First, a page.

Many people understand the risk of a worker falling but fail to consider other objects falling onto people, such as hammers, power tools, or pieces of scaffolding that have fallen out of place.

The “Scaffold Law,” otherwise known as New York Labor Law 240, protects workers working on construction sites from falls and falling objects. Primarily, this law enforces your employer to provide specific protective gear to workers.

Should the employer fail to supply adequate protection, they can be found at fault for wrongful death or injury should something happen to a worker on site.

2. Slip or Trip Related Falls

According to the Occupational Safety and Health Administration (OSHA), these injuries are most common on construction sites. Debris, holes in flooring, unsafe or broken stairs, limited lighting, and grease, water, or oil on the ground can all lead to injuries, especially if not marked for employees. If you’ve slipped and fallen due to a slippery surface that your employer did not appropriately mark, you may be entitled to compensation.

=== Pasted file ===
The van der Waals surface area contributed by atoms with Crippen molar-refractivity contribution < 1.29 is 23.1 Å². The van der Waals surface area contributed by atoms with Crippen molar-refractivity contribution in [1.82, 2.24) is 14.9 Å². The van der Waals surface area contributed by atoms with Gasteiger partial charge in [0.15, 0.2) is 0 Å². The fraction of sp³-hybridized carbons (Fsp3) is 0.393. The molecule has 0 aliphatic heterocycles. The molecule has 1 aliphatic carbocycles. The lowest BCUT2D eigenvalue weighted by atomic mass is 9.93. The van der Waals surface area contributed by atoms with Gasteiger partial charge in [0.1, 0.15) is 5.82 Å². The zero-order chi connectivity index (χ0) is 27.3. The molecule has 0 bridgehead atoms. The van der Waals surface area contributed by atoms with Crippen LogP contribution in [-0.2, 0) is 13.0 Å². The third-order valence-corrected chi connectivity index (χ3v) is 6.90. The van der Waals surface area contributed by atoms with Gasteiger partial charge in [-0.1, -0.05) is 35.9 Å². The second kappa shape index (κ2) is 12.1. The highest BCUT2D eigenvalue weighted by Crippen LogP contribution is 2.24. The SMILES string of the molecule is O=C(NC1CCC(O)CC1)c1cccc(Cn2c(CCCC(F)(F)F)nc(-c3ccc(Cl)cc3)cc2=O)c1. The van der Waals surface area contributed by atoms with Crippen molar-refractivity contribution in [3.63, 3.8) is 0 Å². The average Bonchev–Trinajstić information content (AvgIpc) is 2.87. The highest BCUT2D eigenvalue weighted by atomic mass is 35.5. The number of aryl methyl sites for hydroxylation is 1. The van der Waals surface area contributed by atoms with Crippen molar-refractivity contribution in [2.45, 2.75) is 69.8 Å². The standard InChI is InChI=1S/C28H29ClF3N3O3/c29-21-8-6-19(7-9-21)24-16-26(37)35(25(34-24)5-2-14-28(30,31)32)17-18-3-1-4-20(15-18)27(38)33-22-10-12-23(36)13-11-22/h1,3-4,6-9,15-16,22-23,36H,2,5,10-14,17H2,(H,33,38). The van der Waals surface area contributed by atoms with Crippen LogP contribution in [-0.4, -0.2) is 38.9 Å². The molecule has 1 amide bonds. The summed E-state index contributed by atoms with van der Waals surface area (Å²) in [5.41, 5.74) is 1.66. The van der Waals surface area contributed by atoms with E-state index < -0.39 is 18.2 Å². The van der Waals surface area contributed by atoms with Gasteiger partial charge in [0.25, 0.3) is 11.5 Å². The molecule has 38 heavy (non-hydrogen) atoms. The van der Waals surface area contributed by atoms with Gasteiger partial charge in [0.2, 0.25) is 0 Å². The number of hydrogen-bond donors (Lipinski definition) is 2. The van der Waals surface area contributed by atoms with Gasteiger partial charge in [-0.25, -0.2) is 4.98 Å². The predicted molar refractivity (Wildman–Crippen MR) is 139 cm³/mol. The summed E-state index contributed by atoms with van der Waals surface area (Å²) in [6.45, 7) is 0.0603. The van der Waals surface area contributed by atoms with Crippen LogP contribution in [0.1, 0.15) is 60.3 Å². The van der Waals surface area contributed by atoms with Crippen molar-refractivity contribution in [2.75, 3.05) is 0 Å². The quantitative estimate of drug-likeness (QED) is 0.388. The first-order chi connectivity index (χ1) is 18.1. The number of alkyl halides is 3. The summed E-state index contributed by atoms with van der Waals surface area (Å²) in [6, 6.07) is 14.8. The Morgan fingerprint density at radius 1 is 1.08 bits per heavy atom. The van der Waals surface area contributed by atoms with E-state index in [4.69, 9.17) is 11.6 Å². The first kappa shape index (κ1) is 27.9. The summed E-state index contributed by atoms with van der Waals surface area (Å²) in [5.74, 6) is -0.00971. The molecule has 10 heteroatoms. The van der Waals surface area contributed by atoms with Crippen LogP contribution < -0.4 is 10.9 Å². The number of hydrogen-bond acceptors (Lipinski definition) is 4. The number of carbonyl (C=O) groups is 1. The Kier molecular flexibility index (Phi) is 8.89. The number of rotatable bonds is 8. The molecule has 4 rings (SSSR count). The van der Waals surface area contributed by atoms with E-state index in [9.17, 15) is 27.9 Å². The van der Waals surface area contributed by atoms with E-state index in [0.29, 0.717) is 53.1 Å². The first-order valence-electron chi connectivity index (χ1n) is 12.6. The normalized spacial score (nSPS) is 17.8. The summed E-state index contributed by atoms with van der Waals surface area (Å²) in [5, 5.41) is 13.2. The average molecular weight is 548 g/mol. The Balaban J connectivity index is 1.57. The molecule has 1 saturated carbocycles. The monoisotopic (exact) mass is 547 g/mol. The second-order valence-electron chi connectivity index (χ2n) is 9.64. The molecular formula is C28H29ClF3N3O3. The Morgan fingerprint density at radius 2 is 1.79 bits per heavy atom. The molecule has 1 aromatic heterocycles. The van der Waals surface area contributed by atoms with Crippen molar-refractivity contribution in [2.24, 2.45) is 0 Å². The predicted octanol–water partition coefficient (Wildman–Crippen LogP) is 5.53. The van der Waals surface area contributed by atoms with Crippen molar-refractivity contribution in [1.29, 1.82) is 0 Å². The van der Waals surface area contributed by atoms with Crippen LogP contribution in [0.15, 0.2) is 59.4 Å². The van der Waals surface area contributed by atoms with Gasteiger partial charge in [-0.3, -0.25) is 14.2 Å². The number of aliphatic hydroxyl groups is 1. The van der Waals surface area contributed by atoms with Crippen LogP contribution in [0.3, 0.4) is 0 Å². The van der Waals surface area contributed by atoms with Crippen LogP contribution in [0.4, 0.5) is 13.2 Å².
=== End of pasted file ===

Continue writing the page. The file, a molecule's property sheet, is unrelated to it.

These injuries can result in broken bones, sprained ankles, deep cuts, brain injuries, paralysis, or even death.

3. Crane and Hoist Accidents

Like falls, dealing with heavy machinery lends itself to injuries and mishaps not seen in the typical construction environment. Lack of training, operator errors, and other factors can lead to severe accidents on construction sites.

If your employer did not properly train you before your accident on a crane or hoist, chances are you can receive just compensation. These types of accidents may result in horrific injuries and even death, and many times they could have been prevented by the proper training and protocols.

4. Demolition Accidents

Demolition often involves using explosives which place workers in immediate danger. While construction workers can avoid some demolition accidents, some are unavoidable.